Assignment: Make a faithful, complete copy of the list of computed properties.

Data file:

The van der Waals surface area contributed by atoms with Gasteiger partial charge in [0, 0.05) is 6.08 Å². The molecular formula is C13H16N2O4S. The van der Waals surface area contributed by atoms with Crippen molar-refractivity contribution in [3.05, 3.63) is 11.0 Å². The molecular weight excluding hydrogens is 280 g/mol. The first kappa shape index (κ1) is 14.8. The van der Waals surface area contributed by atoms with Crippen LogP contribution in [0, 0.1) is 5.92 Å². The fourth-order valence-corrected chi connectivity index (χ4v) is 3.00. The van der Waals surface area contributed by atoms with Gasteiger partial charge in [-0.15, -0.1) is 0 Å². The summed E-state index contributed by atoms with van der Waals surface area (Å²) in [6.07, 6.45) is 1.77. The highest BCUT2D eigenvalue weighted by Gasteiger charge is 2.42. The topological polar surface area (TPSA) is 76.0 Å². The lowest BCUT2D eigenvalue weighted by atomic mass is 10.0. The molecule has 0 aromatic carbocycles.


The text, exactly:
The van der Waals surface area contributed by atoms with Gasteiger partial charge in [0, 0.05) is 6.08 Å². The molecular formula is C13H16N2O4S. The van der Waals surface area contributed by atoms with Crippen molar-refractivity contribution in [3.05, 3.63) is 11.0 Å². The molecular weight excluding hydrogens is 280 g/mol. The first kappa shape index (κ1) is 14.8. The van der Waals surface area contributed by atoms with Crippen LogP contribution in [0, 0.1) is 5.92 Å². The fourth-order valence-corrected chi connectivity index (χ4v) is 3.00. The van der Waals surface area contributed by atoms with Gasteiger partial charge in [-0.15, -0.1) is 0 Å². The summed E-state index contributed by atoms with van der Waals surface area (Å²) in [6.07, 6.45) is 1.77. The highest BCUT2D eigenvalue weighted by Gasteiger charge is 2.42. The topological polar surface area (TPSA) is 76.0 Å². The lowest BCUT2D eigenvalue weighted by atomic mass is 10.0. The molecule has 0 aromatic carbocycles.